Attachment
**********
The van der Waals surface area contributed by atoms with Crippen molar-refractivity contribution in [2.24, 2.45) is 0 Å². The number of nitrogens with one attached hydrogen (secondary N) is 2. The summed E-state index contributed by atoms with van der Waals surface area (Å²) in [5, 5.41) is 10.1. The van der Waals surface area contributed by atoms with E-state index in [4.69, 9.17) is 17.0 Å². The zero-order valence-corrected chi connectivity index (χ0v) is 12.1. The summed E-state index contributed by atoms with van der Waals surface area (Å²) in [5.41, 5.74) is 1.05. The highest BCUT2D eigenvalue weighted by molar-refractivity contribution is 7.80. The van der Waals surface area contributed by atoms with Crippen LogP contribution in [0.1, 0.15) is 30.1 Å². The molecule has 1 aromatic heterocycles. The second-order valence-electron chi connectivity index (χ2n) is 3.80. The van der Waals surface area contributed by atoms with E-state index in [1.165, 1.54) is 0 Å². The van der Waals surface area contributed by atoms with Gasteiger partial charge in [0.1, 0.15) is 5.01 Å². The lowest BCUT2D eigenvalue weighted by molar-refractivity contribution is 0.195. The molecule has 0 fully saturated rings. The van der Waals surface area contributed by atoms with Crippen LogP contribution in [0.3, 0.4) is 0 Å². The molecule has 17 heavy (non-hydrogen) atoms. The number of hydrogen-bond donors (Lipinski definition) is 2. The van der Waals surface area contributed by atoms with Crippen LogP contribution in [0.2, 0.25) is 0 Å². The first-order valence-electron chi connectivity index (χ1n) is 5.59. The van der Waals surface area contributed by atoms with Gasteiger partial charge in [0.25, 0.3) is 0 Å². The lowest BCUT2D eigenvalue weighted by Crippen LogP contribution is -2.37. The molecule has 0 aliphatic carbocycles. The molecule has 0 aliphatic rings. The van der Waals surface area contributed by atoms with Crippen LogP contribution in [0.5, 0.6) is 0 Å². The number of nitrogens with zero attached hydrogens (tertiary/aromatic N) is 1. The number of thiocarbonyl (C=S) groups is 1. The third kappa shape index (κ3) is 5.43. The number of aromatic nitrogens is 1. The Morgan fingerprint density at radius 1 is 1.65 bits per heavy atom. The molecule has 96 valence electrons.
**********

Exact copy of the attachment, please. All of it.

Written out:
The van der Waals surface area contributed by atoms with Crippen molar-refractivity contribution in [2.24, 2.45) is 0 Å². The number of nitrogens with one attached hydrogen (secondary N) is 2. The summed E-state index contributed by atoms with van der Waals surface area (Å²) in [5, 5.41) is 10.1. The van der Waals surface area contributed by atoms with E-state index in [4.69, 9.17) is 17.0 Å². The zero-order valence-corrected chi connectivity index (χ0v) is 12.1. The summed E-state index contributed by atoms with van der Waals surface area (Å²) in [5.41, 5.74) is 1.05. The highest BCUT2D eigenvalue weighted by molar-refractivity contribution is 7.80. The van der Waals surface area contributed by atoms with Crippen LogP contribution in [0.1, 0.15) is 30.1 Å². The molecule has 1 aromatic heterocycles. The second-order valence-electron chi connectivity index (χ2n) is 3.80. The van der Waals surface area contributed by atoms with E-state index in [1.165, 1.54) is 0 Å². The van der Waals surface area contributed by atoms with Gasteiger partial charge in [0.1, 0.15) is 5.01 Å². The lowest BCUT2D eigenvalue weighted by molar-refractivity contribution is 0.195. The molecule has 0 fully saturated rings. The van der Waals surface area contributed by atoms with Crippen LogP contribution in [0.3, 0.4) is 0 Å². The molecule has 17 heavy (non-hydrogen) atoms. The number of hydrogen-bond donors (Lipinski definition) is 2. The van der Waals surface area contributed by atoms with Crippen LogP contribution in [0.2, 0.25) is 0 Å². The first-order valence-electron chi connectivity index (χ1n) is 5.59. The van der Waals surface area contributed by atoms with Gasteiger partial charge in [0.25, 0.3) is 0 Å². The lowest BCUT2D eigenvalue weighted by Crippen LogP contribution is -2.37. The molecule has 0 aliphatic carbocycles. The molecule has 0 aliphatic rings. The van der Waals surface area contributed by atoms with Crippen LogP contribution in [0.5, 0.6) is 0 Å². The number of nitrogens with zero attached hydrogens (tertiary/aromatic N) is 1. The number of thiocarbonyl (C=S) groups is 1. The third kappa shape index (κ3) is 5.43. The number of aromatic nitrogens is 1. The Morgan fingerprint density at radius 1 is 1.65 bits per heavy atom. The molecule has 96 valence electrons.